I was born and raised in India. I grew up in a household that included my grandparents as well as my parents and my siblings. As a child I watched as members of my family looked out for and assisted one another, and in short time I learned to behave as they did.
Perhaps my upbringing explains why I did what I did in a grocery store in America, an ocean and many cultures removed from my own.
On a recent Sunday I found myself in the dairy section of a Trader Joe's store, pulling a gallon of milk off the shelf. Beside me an elderly woman seemed to peruse the milk cartons as if weighing a great decision. I continued my shopping.
A little while later I was surprised to see the same lady standing in the same place in front of the milk shelves. I think perhaps it is because of how I was raised that I felt a need to speak up. Do you need something from the top shelf, I asked the woman.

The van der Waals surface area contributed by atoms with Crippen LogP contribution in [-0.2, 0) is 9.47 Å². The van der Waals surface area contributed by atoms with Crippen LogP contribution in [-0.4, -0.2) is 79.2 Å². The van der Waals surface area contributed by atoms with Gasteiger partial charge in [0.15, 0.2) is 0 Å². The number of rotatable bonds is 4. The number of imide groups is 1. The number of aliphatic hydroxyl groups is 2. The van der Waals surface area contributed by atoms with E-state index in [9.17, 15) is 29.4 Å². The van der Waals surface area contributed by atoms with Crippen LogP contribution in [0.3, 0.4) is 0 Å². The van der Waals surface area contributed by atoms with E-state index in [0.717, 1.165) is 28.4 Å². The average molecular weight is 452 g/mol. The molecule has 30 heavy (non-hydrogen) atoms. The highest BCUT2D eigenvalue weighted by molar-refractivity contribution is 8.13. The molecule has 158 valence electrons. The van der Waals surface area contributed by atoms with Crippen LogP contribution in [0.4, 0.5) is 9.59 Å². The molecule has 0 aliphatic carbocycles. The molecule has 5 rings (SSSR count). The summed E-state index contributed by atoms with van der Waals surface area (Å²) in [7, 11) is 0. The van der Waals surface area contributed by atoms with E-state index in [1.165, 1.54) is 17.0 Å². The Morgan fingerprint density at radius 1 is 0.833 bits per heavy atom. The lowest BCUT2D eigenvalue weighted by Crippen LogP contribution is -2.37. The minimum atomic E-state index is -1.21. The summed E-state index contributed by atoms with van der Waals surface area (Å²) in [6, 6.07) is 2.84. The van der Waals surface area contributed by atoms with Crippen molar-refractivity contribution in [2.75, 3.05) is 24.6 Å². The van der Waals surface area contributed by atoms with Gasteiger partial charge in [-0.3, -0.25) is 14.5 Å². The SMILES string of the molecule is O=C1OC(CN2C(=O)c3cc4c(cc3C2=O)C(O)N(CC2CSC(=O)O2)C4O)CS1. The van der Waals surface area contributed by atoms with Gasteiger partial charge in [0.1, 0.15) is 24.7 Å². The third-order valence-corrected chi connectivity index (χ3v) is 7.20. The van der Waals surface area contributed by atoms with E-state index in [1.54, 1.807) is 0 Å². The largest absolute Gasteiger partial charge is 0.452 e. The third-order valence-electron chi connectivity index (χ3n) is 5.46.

She smiled and alleviation spread across her face. Could you get that milk for me, she asked, raising a finger to guide my eyes to a specific carton. I reached for it and put the milk in her basket. She thanked me and said very sweetly, God bless you, child.
I understood in that minute that my simple act of kindness was important to me, because it helped someone and, above all, it put a grin on someone's face. My demonstration of consideration to her was in fact a generosity to myself. I felt happy receiving a blessing just by helping someone shop for groceries.
The assistance I lent took only moments out of my day. But the woman's blessing will stay with me forever.